In 1840, and again in 1841, the former Frederick Bailey, now Frederick Douglass, walked a few blocks from his rented apartment on Ray Street in New Bedford, Mass., to the town hall, where he paid a local tax of $1.50 to register to vote. Born a slave on Maryland’s Eastern Shore in 1818, Douglass escaped in an epic journey on trains and ferry boats, first to New York City, and then to the whaling port of New Bedford in 1838.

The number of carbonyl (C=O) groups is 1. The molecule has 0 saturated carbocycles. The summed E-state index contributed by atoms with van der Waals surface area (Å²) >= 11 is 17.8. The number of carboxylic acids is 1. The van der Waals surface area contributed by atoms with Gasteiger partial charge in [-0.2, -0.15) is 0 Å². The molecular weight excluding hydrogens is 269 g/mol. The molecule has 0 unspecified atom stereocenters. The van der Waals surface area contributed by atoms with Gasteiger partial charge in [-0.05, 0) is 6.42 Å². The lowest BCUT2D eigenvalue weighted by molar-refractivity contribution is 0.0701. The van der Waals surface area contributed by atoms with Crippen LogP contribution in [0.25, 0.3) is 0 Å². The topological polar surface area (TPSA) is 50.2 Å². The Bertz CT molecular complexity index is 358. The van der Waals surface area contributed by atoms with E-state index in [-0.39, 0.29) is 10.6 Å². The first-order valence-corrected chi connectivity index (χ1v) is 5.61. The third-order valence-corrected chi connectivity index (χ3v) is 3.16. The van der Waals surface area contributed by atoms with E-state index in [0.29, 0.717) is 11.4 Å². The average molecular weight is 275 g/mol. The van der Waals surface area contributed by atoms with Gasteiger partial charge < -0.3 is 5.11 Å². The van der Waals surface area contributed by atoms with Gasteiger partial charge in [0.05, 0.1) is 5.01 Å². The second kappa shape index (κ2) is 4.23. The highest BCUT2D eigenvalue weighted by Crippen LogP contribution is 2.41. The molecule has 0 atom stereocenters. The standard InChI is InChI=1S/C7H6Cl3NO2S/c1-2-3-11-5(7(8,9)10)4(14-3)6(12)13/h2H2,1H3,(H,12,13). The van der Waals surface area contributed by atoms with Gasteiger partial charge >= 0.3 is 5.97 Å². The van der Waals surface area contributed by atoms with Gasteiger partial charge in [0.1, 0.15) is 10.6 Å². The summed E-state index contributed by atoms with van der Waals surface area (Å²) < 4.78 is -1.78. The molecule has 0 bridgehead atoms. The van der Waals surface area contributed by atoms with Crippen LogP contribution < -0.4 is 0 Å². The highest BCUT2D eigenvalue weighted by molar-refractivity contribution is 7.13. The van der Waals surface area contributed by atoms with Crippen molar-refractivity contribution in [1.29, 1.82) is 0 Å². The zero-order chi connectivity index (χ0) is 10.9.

By the mid-1840s, he had emerged as one of the greatest orators and writers in American history. But legally, Douglass began his public life by committing what today we would consider voter fraud, using an assumed name.
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